So here is my call:

       url: url,
       headers: { 'Access-Control-Allow-Origin': '*' },
       crossDomain: true,
       success: function () { alert('it works') },
       error: function() {alert('it doesnt work')},
       datatype: 'jsonp'

My url is legit. You will notice that i do not have data set. I m not sure if datatype is working properly as its actually xml being returned, but i tried that too. Its a call to sportsdata's api. On the site, they show you a request header of x-originating-ip so i have tried that where access-control-allow-origin is.

All of this still returned the access-control error. I am not clear on what data is if i set it, so i have omitted it for now. I have tried a few different things i googled, i understand why i am getting the error. I do not know how to fix it. I tried to not have to ask, but if someone could explain or show me the way, that would be greatly appreciated

  • 5
    The server has to set the access control header, not the client.
    – Jason P
    Sep 30, 2013 at 3:20
  • well am i screwing up? because its not a call to my local machine. the server is not local, but i have read that on other posts. why, if i type my url in the browser directly, the call works, but with the jquery it does not?
    – dwarf
    Sep 30, 2013 at 3:24
  • Furthermore, if you tell jQuery to expect JSONP, then the server has to return JSONP, not XML. Sep 30, 2013 at 3:25
  • @user2070677: Because if you type the URL in the address bar, you are not making an Ajax request. Ajax requests are restricted to the same domain (unless the server allows access from different domains). Sep 30, 2013 at 3:25

2 Answers 2



refer the above link for more details on Cross domain resource sharing.

you can try using JSONP . If the API is not supporting jsonp, you have to create a service which acts as a middleman between the API and your client. In my case, i have created a asmx service.

sample below:

ajax call:

$(document).ready(function () {
            crossDomain: true,
            contentType: "application/json; charset=utf-8",
            url: "<your middle man service url here>/GetQuote?callback=?",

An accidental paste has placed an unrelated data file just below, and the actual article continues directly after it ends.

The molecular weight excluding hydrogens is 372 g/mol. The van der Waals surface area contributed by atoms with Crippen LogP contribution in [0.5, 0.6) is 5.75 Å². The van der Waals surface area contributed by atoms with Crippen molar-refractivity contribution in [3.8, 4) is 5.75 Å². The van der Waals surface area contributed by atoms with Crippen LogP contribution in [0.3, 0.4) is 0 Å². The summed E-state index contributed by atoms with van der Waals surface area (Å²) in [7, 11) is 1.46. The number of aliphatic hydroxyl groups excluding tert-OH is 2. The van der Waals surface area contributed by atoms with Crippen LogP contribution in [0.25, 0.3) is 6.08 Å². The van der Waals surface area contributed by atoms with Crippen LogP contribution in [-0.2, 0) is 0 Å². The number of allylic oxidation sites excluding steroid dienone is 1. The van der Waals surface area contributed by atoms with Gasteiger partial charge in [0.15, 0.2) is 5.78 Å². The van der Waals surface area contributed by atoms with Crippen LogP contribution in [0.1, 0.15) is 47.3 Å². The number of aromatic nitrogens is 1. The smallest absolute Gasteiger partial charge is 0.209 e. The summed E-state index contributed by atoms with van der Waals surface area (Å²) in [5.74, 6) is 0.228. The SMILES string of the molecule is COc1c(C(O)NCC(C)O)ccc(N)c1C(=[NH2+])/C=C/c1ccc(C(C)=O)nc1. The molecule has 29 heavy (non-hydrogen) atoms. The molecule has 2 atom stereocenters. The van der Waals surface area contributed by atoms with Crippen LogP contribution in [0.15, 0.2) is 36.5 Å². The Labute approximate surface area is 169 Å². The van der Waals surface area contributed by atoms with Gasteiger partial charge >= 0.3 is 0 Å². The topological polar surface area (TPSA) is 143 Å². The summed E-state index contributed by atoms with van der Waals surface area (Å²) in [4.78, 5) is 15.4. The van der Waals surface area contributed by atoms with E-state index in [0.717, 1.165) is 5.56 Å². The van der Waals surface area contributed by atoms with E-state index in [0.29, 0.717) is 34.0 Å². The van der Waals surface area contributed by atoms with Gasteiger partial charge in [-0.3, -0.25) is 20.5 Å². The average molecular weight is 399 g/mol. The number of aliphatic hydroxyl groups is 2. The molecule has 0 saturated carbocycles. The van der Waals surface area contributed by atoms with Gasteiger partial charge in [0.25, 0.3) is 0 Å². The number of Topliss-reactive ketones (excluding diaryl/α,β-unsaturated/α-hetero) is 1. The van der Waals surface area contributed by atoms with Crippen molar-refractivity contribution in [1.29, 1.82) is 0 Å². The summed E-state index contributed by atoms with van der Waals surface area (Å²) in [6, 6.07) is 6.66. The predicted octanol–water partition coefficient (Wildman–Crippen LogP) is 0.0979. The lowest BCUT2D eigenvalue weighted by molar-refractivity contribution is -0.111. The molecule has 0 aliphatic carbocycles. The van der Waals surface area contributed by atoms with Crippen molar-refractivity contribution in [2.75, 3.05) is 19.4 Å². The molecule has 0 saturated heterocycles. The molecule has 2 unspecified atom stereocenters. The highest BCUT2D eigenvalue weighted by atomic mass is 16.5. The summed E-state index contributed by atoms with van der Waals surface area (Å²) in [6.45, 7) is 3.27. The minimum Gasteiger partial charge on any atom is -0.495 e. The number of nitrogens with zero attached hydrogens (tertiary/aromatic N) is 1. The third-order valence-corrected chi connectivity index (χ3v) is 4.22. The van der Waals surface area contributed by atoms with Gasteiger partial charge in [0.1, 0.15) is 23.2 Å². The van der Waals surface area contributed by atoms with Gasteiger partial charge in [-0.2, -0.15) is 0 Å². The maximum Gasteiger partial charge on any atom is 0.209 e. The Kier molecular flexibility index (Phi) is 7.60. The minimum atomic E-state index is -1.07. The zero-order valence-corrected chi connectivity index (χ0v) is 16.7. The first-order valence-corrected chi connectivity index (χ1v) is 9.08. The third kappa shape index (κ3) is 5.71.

data: { symbol: 'ctsh' },
            dataType: "jsonp",                
            jsonpCallback: 'fnsuccesscallback'

service (asmx) which will return jsonp:

    [ScriptMethod(UseHttpGet = true, ResponseFormat = ResponseFormat.Json)]
    public void GetQuote(String symbol,string callback)

        WebProxy myProxy = new WebProxy("<proxy url here>", true);

        myProxy.Credentials = new System.Net.NetworkCredential("username", "password", "domain");
        StockQuoteProxy.StockQuote SQ = new StockQuoteProxy.StockQuote();
        SQ.Proxy = myProxy;
        String result = SQ.GetQuote(symbol);
        StringBuilder sb = new StringBuilder();
        JavaScriptSerializer js = new JavaScriptSerializer();
        sb.Append(callback + "(");
        Context.Response.ContentType = "application/json";
  • 2
    async:false never, ever, ever do this
    – Liam
    Feb 27, 2018 at 16:32

At my work we have our restful services on a different port number and the data resides in db2 on a pair of AS400s. We typically use the $.getJSON AJAX method because it easily returns JSONP using the ?callback=? without having any issues with CORS.

data ='USER=<?echo trim($USER)?>' +
         '&QRYTYPE=' + $("input[name=QRYTYPE]:checked").val();

        //Call the REST program/method returns: JSONP 
        $.getJSON( "http://www.stackoverflow.com/rest/resttest?callback=?",data)
        .done(function( json ) {        

              //  loading...
                if ($.trim(json.ERROR) != '') {


        .fail(function( jqXHR, textStatus, error ) {
        var err = textStatus + ", " + error;
        alert('Unable to Connect to Server.\n Try again Later.\n Request Failed: ' + err);

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